Your First Year in Code
Your First Year in Code
A complete guide for new & aspiring developers
About the Book
The goal of this book is to help you start your programming journey a year or two ahead of where we were when we started. There's a lot of how-to, a splash of career advice, and a bit of pep talk. It's a good read for Computer Science majors, dev bootcamp students, beginning devs on a self-learning path, or anyone who wants to figure out if programming is for them.
More importantly, this is stuff you won't easily find elsewhere. You won't get it in a college course or a bootcamp. It won't be in the company manual for your first job. Most software books are extremely technical; this one is different. It will apply to you regardless of what sector or programming language you want to get into. It's mostly about the squishy stuff: what happens around and outside the code. This is important because writing code is only a small part of a programmer's job—researchers have found that the average programmer only writes about 25 lines of code per day. Code is really just the beginning.
So what do programmers actually do? They go to meetings. They draw diagrams. They learn. They get stuck. They bang their heads on their desks. They help their teammates solve problems. They wade through an ocean of self-doubt. They field messages from tech recruiters. They update their resumes and negotiate for remote work options. They balance their three-month-old baby on one knee and a book about C++ on the other. They think methodically and ask questions nobody else has thought about.
These things aren't code, and in many ways they're more important than code. They're what this book is about. And it's about you: your career, your journey, all the amazing options that will open up to you as you learn to code.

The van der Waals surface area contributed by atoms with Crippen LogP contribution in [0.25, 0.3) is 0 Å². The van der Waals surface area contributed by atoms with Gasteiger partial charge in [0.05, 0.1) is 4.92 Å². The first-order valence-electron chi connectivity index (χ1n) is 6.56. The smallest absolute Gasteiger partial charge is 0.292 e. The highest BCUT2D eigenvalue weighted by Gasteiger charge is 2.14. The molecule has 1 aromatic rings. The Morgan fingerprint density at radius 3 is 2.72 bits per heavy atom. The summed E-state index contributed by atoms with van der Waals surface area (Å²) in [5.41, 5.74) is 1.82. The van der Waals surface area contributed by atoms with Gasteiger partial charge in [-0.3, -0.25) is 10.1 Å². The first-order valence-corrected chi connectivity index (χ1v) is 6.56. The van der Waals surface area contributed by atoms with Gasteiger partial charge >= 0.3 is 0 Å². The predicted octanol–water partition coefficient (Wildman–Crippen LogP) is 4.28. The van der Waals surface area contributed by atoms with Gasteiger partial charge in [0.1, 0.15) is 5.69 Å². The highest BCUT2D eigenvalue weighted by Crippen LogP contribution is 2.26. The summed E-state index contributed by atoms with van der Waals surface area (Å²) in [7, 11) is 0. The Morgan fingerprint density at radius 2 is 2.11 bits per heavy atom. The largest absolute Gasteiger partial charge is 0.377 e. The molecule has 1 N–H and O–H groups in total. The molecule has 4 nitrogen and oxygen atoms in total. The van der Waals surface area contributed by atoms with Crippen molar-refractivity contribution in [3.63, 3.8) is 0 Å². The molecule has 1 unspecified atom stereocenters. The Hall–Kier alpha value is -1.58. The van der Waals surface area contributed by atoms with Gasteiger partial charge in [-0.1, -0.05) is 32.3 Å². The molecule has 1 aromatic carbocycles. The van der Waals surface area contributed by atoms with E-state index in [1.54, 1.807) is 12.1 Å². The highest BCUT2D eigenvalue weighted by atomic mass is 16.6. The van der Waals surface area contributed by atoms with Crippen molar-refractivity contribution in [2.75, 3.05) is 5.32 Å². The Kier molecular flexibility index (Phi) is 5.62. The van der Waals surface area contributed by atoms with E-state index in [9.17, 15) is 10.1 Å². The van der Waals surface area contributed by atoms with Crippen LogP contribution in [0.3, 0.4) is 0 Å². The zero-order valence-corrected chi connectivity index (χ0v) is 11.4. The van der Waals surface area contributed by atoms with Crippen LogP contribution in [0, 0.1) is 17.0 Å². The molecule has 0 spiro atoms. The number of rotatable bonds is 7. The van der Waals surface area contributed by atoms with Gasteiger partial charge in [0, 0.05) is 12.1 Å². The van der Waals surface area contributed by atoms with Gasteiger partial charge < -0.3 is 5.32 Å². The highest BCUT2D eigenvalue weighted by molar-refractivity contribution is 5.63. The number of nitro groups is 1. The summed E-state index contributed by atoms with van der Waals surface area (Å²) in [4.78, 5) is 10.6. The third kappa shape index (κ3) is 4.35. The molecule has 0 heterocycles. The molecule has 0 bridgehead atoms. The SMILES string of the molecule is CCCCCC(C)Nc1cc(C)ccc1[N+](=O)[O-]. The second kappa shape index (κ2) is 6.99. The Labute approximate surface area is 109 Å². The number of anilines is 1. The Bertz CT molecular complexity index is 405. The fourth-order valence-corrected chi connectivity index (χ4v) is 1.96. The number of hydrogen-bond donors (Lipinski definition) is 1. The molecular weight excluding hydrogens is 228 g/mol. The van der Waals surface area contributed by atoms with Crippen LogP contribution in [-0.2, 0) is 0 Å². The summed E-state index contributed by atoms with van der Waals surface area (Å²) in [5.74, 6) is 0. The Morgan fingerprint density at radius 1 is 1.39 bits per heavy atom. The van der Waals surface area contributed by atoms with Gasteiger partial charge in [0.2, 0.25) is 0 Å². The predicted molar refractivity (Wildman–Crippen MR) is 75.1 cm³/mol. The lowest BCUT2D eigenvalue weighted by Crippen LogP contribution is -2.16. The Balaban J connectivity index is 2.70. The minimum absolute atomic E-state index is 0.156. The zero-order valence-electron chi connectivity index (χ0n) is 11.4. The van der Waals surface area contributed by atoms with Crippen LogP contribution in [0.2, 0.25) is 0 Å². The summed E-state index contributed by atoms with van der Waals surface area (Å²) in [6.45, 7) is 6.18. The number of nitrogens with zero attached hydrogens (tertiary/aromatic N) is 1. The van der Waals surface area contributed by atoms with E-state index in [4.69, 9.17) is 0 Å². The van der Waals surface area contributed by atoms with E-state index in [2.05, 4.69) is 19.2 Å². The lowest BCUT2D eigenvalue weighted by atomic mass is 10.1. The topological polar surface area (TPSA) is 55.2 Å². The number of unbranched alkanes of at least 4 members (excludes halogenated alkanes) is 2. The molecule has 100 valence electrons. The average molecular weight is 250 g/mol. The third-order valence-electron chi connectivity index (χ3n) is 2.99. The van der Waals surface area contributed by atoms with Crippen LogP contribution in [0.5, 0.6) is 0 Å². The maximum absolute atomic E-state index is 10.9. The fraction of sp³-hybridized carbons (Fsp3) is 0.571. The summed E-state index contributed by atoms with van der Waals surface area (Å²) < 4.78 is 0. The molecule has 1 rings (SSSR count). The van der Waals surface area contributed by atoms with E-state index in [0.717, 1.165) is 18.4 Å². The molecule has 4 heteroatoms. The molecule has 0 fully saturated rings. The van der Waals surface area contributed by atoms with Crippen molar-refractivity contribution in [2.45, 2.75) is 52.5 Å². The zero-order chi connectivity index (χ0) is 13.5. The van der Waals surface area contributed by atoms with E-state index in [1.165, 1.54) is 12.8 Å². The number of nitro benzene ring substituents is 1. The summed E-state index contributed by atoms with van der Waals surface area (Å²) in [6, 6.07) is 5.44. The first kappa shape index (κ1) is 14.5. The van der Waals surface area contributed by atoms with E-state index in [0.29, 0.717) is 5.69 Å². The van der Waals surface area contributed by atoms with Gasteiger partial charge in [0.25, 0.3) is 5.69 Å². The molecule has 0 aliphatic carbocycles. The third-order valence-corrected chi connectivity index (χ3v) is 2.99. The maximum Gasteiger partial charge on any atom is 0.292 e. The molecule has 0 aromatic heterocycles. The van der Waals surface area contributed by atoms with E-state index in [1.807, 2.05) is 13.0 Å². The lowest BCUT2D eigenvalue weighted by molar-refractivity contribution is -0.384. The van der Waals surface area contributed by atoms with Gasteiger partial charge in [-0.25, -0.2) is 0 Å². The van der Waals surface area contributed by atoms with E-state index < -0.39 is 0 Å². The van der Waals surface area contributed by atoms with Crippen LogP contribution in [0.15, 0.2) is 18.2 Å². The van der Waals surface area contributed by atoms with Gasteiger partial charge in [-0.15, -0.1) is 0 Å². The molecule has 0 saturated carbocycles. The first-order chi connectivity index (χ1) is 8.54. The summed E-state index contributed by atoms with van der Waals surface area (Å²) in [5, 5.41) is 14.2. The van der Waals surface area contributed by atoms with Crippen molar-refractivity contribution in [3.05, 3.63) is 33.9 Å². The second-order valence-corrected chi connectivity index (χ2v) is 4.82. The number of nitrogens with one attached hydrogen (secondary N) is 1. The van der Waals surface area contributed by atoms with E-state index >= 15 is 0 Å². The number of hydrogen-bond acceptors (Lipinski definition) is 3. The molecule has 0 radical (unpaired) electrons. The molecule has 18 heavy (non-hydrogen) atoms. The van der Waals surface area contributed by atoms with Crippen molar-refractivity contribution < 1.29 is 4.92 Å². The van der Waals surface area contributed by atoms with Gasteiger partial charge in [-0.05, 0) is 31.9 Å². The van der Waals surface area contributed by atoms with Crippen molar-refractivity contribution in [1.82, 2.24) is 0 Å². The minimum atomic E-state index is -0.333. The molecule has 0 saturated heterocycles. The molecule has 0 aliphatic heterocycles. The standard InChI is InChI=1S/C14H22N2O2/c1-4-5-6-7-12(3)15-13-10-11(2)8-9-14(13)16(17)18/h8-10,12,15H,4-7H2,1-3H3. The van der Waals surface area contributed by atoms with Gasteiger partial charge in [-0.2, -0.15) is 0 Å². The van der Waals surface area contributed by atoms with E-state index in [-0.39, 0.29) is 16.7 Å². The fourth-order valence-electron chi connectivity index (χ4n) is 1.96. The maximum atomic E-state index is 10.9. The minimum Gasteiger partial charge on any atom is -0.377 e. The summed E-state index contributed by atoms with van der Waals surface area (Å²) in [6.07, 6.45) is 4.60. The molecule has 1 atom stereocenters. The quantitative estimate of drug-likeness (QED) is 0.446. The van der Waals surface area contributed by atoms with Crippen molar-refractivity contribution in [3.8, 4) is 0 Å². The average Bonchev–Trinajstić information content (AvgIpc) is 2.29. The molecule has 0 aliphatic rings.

Whoever you are, we're excited that you're here. We have the highest of hopes for you. And we hope you enjoy Your First Year in Code.
If you are in your first year of code, you're lucky to have discovered material like this. I wish I had. It's still a tremendous read years into my career.
A must read for anyone interested in programming, starting with it or in their junior years.
I want to say to me in 2009 (when I started coding): 'Please find Isaac and ask him to write this.'
I wish I had this book when I first became a leader - to help remind me what my peers and team members were thinking when they started.
Very welcoming guide into coding from different perspectives that you can read at your own pace and in any order.
I wish I could put your book into the hands of all new technical writers.
Table of Contents
- About the editor
- About this book
- Introduction: Code is the best, code is the worst
- Different learning pathways into tech
- How (not) to learn
- How to code (in one chapter)
- Steps to better code
- Programming tools
- You are an interpreter
- What to learn first
- Learning to learn
- Make the most of side projects
- Getting your first job
- My first job
- I got my dream job. Now what?
- Burnout, part 1
- Burnout, part 2
- Do I fit in?
- Women in code
- What to do when you’re stuck
- Choosing a job title
- The DevOps introduction I wish I had
- A coder’s code of ethics
- Software development beyond the keyboard
- Code reviews
- Appendix A: A coder’s vocabulary
- Appendix B: To make this, learn that
- Appendix C: Recommended reading
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